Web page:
Legislator proposes limit of six straight terms
MAYVILLE -- A Chautauqua County legislator wants a local law that would cap the number of consecutive terms lawmakers can serve at six.
Democrat Bob Anderson of Frewsburg said he's offering the proposal as a way to keep legislators from becoming "entrenched" and to encourage more people to run for public office. Anderson said that term lengths would remain at two years and that the measure would take effect at the start of the next legislative term.
Anderson said he hasn't received much reaction to the measure. He's not sure if it will have enough support to be approved by the full Legislature.
Dangerous Route 63 curve will be straightened
BATAVIA -- Genesee County officials and residents want to straighten two road curves that they say cause accidents and endanger homeowners.
The most hazardous, based on the number of accidents, is a sharp curve on Route 63 in the Town of Covington. One man's home there was destroyed by a runway tractor-trailer four years ago.
Known as the Peoria Curve and heavily marked with warning signs, that section of the road will be straightened in a $3 million-plus state Department of Transportation project next year.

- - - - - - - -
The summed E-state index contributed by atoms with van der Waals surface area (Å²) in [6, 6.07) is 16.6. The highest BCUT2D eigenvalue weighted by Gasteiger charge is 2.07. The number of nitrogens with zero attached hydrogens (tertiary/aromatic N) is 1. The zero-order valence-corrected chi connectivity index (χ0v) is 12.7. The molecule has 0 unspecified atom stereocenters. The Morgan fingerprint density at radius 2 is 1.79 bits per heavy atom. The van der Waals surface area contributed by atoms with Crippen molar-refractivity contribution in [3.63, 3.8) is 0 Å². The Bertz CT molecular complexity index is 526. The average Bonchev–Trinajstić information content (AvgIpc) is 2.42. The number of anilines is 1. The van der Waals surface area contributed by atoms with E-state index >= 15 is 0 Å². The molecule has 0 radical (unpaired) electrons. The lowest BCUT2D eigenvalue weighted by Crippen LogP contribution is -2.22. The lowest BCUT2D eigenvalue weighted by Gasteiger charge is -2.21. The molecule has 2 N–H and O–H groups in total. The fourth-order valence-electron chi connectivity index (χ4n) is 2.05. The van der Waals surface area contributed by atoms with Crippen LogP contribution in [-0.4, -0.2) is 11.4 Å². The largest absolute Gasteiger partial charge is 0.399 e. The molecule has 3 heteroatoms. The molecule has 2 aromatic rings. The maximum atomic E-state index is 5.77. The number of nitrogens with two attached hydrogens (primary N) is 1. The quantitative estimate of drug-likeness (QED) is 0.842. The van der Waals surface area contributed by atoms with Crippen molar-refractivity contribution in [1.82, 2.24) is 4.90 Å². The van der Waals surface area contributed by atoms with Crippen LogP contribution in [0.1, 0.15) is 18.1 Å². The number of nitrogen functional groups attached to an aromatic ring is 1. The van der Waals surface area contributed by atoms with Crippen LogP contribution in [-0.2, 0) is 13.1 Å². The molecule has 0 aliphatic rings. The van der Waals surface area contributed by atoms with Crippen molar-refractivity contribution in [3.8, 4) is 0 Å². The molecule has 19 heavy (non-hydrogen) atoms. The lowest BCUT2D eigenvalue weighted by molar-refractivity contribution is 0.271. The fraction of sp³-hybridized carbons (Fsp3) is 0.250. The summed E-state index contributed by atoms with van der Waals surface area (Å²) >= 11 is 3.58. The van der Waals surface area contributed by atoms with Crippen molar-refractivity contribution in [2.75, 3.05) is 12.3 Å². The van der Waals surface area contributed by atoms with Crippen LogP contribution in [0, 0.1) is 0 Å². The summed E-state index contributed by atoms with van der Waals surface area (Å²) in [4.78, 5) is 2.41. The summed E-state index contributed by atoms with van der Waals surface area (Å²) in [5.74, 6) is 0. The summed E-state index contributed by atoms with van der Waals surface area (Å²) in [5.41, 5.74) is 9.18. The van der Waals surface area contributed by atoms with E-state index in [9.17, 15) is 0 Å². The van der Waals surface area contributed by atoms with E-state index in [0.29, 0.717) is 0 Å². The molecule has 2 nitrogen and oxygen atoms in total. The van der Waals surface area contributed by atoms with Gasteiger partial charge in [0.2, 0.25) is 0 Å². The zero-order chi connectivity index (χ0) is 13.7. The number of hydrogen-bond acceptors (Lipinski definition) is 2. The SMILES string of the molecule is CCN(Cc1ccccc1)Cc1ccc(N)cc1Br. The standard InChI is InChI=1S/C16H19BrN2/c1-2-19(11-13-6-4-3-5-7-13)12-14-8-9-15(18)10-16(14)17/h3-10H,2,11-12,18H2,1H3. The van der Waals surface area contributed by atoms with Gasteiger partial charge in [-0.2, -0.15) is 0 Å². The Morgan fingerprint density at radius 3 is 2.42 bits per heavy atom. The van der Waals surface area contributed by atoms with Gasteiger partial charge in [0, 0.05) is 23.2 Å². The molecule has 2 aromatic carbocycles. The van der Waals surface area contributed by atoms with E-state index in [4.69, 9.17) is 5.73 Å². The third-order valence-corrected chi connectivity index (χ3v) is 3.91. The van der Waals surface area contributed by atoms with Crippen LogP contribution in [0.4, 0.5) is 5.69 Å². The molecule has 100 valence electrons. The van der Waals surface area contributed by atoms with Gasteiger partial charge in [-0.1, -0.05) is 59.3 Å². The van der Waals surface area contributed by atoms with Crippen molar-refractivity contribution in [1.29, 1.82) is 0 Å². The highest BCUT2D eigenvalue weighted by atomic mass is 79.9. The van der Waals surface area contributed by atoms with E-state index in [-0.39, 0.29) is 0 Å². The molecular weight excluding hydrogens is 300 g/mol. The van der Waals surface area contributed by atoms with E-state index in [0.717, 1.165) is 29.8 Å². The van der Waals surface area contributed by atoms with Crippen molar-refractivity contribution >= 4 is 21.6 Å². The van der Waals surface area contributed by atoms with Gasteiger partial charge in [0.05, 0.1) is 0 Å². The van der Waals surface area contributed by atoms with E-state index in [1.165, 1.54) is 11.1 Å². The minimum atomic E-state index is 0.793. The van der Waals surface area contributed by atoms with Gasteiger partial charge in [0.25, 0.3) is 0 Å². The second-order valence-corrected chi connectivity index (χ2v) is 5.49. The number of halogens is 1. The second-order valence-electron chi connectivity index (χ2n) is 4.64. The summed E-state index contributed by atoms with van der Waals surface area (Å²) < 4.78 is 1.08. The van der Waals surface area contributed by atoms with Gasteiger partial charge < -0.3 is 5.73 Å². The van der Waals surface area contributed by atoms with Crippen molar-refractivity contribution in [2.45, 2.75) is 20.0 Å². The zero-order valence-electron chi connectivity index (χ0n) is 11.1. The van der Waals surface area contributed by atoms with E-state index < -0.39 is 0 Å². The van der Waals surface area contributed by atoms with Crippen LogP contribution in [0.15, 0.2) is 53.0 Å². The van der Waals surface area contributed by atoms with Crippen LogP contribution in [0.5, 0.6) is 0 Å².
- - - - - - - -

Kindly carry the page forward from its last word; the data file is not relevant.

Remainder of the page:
Less of a problem but still prone to accidents is a curve on Route 5 between Pembroke and the Erie County line.
State Sen. Mary Lou Rath, R-Williamsville, and Assemblyman Stephen M. Hawley, R-Batavia, want the DOT to study the road and possibly straighten that short section, too.
The most recent of 30 accidents there in the past 15 years occurred in April when a truck swerved on the curve and dumped a load of sheet metal in a yard.
Measure would require green building standards
New facilities built by Erie County government, or large-scale renovations of its buildings, should conform to green building standards, according to a bill proposed by two county lawmakers.
Legislators Timothy M. Kennedy and Maria R. Whyte, both Buffalo Democrats, want future facilities to meet the Leadership in Energy and Environmental Design standards established by the U.S. Green Buildings Council.
The standards stress the use of recycled materials and the conservation of water and energy.
The two legislators also are pushing measures to force the government to buy more of its energy from renewable sources and to buy Energy Star products and appliances.
Their bill says future county government buildings of at least 2,500 square feet or major renovations should meet the silver standard, the second of four ratings used by the Green Buildings Council.
The largest project being planned under the government's umbrella is the placement of new dormitories at Erie Community College's Orchard Park campus.
But Kennedy said the dorms would not be subject to the law, if passed, because they are sponsored by the ECC Foundation, the college's nonprofit fundraising arm.